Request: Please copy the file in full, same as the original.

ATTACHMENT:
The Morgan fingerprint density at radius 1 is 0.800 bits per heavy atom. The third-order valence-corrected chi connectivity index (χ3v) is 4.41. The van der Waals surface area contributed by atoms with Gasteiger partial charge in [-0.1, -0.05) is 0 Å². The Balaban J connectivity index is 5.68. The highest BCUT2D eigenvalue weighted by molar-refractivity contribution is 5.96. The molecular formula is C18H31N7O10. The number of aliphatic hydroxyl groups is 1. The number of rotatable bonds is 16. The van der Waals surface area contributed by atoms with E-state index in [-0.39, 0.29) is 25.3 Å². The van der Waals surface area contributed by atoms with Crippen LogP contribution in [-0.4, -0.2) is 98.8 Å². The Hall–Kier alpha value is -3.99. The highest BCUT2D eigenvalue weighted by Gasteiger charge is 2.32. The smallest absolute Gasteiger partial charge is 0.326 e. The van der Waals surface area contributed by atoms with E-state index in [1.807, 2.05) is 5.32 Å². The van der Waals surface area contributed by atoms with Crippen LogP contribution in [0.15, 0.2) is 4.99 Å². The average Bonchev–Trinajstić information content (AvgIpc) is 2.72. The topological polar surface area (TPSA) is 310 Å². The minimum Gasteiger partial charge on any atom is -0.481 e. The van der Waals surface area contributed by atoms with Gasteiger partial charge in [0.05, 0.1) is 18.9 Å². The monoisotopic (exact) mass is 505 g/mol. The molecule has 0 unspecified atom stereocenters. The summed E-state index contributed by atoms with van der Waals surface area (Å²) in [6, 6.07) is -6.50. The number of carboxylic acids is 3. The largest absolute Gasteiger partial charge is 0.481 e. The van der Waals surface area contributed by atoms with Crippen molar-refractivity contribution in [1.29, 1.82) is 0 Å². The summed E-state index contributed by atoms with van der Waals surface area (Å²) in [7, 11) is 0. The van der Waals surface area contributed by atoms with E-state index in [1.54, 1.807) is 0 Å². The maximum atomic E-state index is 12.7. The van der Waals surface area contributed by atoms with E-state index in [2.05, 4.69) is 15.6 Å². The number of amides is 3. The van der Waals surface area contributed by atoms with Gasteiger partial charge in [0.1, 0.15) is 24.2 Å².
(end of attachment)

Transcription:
The Morgan fingerprint density at radius 1 is 0.800 bits per heavy atom. The third-order valence-corrected chi connectivity index (χ3v) is 4.41. The van der Waals surface area contributed by atoms with Gasteiger partial charge in [-0.1, -0.05) is 0 Å². The Balaban J connectivity index is 5.68. The highest BCUT2D eigenvalue weighted by molar-refractivity contribution is 5.96. The molecular formula is C18H31N7O10. The number of aliphatic hydroxyl groups is 1. The number of rotatable bonds is 16. The van der Waals surface area contributed by atoms with E-state index in [-0.39, 0.29) is 25.3 Å². The van der Waals surface area contributed by atoms with Crippen LogP contribution in [-0.4, -0.2) is 98.8 Å². The Hall–Kier alpha value is -3.99. The highest BCUT2D eigenvalue weighted by Gasteiger charge is 2.32. The smallest absolute Gasteiger partial charge is 0.326 e. The van der Waals surface area contributed by atoms with E-state index in [1.807, 2.05) is 5.32 Å². The van der Waals surface area contributed by atoms with Crippen LogP contribution in [0.15, 0.2) is 4.99 Å². The average Bonchev–Trinajstić information content (AvgIpc) is 2.72. The topological polar surface area (TPSA) is 310 Å². The minimum Gasteiger partial charge on any atom is -0.481 e. The van der Waals surface area contributed by atoms with Gasteiger partial charge in [0.05, 0.1) is 18.9 Å². The monoisotopic (exact) mass is 505 g/mol. The molecule has 0 unspecified atom stereocenters. The summed E-state index contributed by atoms with van der Waals surface area (Å²) in [6, 6.07) is -6.50. The number of carboxylic acids is 3. The largest absolute Gasteiger partial charge is 0.481 e. The van der Waals surface area contributed by atoms with Crippen molar-refractivity contribution in [1.29, 1.82) is 0 Å². The summed E-state index contributed by atoms with van der Waals surface area (Å²) in [7, 11) is 0. The van der Waals surface area contributed by atoms with E-state index in [1.54, 1.807) is 0 Å². The maximum atomic E-state index is 12.7. The van der Waals surface area contributed by atoms with E-state index in [2.05, 4.69) is 15.6 Å². The number of amides is 3. The van der Waals surface area contributed by atoms with Gasteiger partial charge in [0.1, 0.15) is 24.2 Å².